‘Thurkell the Tall’ by Jill Paton-Walsh

Personally, I would rather have been born a Guadeloupean – or Gallic, or Russian. But since my DNA comes from unvarying Anglo-Saxon stock I might as well read about them every once in a while. In this book, Wordhoard, stories by Jill Paton-Walsh alternate with others by Kevin Crossley-Holland (did one have to possess a double-barrelled name to make it into this collection?), all covering the years between the departure of the Romans and the arrival of William the Bastard. Some are duffers, some are very much not. 
 
But first the cover: a garish hybrid of Anglo-Saxon style ornamentation and early 1970s psychedelia. Who could resist such a potent brew? Besides, these old Puffins are so evocative of long-ago school libraries and the books teachers wanted you to read but which you never did. Turns out some of them are quite good! This wonderful story, ‘Thurkell the Tall’, starts in media res. Crowds of frightened people huddle inside Canterbury cathedral while besieging Vikings attempt to batter their way in. The year is 1012 AD. When the battering ram fails, the Vikings set fire to the building – iron spear-points await any who escape. A handful do survive, and one of them happens to be Alfig, the Archbishop himself. Kept as a high-value hostage by Danish warlord Thurkell The Tall, Alfig does a fair amount of preaching, converts a number of his captors to Christianity, antagonises the rest, until finally he’s slaughtered at a feast by Vikings shitfaced on mead. Upon hearing the news, Thurkell the Tall is filled with such disgust and heaviness of spirit that he himself converts and changes sides. (But don’t worry, Alfig, you did enough to be canonised – now you’re St. Alphege!)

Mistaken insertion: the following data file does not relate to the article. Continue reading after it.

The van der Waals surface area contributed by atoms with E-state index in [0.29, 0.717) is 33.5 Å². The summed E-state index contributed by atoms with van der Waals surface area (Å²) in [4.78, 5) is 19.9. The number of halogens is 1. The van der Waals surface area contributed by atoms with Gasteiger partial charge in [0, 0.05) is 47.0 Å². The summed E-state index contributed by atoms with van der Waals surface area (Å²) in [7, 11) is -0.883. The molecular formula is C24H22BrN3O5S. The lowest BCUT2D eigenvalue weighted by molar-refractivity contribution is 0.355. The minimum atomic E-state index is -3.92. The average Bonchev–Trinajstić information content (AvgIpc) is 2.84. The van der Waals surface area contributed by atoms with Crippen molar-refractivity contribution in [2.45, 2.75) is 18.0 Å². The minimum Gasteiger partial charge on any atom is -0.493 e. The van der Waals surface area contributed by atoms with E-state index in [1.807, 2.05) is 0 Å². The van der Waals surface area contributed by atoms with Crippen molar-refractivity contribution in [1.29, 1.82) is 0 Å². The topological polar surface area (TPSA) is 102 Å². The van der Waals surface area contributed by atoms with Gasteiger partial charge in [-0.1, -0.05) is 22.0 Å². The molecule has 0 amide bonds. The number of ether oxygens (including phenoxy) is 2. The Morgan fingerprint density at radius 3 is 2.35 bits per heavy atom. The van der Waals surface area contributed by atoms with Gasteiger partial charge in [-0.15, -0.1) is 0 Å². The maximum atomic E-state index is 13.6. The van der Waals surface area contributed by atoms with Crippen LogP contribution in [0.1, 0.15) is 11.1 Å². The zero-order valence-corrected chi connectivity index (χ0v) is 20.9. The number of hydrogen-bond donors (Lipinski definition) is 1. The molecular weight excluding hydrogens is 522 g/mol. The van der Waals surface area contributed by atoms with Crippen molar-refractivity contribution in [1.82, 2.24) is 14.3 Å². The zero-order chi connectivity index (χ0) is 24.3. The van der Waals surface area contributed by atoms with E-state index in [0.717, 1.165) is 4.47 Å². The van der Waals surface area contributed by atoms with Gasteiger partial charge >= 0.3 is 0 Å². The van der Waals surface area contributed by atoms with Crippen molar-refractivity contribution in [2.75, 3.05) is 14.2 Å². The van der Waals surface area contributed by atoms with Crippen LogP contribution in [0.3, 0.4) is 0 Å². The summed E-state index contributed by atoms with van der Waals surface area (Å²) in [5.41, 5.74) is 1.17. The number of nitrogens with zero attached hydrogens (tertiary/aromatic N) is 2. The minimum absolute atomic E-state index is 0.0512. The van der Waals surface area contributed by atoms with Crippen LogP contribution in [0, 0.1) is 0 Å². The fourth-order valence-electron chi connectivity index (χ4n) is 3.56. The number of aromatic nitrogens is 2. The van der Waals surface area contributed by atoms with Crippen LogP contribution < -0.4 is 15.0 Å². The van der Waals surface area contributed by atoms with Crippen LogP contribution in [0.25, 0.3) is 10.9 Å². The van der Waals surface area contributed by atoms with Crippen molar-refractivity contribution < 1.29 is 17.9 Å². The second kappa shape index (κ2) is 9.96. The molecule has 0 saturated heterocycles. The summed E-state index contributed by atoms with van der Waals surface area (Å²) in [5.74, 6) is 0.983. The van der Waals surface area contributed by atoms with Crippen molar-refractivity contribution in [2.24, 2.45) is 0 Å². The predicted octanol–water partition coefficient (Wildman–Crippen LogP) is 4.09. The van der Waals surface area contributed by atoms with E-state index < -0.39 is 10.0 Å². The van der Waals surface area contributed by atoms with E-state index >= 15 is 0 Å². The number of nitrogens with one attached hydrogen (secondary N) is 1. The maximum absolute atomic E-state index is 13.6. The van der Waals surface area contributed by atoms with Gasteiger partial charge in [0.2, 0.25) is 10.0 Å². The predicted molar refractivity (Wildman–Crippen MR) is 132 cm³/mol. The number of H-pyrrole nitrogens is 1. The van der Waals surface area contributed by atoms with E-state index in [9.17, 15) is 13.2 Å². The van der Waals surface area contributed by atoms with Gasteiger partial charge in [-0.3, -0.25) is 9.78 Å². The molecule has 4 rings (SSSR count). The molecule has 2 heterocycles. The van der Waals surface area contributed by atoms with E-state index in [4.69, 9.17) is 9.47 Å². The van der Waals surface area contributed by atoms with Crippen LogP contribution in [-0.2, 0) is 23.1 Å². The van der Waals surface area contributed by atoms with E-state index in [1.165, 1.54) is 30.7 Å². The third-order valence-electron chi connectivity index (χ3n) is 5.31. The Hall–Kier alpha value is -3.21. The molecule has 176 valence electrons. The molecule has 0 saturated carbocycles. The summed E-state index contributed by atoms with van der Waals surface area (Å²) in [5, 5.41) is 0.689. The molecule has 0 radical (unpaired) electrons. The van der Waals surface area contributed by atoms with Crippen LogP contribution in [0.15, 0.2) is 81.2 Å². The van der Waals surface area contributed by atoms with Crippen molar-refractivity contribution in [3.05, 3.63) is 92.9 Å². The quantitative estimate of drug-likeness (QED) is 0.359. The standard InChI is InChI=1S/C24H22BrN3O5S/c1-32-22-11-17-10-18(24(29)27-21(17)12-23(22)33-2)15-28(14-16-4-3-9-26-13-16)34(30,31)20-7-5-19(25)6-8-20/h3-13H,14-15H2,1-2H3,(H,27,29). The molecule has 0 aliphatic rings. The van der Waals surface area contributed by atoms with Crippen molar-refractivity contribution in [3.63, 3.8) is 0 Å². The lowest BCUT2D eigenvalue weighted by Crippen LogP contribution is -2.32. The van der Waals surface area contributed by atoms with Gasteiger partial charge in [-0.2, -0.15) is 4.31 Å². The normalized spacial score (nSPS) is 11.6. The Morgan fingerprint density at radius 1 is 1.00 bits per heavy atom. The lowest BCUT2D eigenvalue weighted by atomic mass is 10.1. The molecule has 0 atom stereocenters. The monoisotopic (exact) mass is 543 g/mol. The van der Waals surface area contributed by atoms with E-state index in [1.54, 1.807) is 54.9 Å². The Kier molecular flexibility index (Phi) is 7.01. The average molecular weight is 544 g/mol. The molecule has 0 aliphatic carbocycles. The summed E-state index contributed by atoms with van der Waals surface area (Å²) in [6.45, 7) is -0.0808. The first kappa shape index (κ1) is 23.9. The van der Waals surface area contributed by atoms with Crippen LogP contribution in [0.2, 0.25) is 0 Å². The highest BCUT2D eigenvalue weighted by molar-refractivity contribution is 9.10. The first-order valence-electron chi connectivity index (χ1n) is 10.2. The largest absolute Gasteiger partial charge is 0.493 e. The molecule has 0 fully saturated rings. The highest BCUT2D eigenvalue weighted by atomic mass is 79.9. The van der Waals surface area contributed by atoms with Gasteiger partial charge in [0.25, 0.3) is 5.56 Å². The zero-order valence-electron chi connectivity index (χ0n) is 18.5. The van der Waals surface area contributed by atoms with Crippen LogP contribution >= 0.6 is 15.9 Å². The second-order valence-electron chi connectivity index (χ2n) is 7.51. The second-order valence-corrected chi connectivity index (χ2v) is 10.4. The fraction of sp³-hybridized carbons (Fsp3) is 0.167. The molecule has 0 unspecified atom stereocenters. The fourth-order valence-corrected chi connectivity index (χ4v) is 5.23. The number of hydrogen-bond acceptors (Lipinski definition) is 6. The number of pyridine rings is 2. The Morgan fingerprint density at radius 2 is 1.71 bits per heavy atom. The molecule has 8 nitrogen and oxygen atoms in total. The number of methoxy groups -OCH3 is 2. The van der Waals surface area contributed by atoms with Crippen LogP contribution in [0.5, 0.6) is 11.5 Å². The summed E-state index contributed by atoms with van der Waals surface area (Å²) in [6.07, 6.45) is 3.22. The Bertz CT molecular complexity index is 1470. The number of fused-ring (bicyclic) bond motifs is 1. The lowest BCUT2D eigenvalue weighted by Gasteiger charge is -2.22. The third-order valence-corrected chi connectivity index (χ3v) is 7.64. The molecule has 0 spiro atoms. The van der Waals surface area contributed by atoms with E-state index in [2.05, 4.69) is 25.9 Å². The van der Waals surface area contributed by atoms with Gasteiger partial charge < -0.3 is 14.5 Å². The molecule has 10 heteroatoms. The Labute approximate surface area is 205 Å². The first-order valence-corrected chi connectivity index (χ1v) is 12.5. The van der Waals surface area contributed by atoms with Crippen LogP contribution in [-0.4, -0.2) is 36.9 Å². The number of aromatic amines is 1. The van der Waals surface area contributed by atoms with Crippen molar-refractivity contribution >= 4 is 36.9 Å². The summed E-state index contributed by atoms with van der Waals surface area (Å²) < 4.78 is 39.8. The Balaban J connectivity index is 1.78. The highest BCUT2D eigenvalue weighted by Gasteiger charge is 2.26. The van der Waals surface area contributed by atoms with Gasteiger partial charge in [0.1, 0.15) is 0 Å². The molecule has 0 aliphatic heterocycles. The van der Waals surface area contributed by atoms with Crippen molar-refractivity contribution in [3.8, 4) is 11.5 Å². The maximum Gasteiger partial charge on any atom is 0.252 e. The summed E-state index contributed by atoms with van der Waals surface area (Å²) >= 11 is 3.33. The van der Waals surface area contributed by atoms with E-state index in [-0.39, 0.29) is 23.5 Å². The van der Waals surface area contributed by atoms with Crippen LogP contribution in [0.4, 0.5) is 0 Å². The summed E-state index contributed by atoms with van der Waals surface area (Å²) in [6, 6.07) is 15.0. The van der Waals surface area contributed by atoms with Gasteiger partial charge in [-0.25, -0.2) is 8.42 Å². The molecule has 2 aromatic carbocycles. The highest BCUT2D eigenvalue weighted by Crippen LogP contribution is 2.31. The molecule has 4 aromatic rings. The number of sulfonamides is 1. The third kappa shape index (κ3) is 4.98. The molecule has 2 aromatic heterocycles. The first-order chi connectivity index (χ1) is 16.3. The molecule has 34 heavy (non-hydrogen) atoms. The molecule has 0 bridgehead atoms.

All true and brought magically to life by Paton-Walsh. Which only leaves one pondering why one ‘Murder in the Cathedral’ should be so enshrined in history, while that of Alfig, a mere 158 years earlier, could be so utterly forgotten. The answer lies in the self-serving historiography of the Norman ruling class, of course. But there’s no time to get into that now.

Published in Wordhoard: Anglo-Saxon Stories for Young People, Puffin Books, 1972

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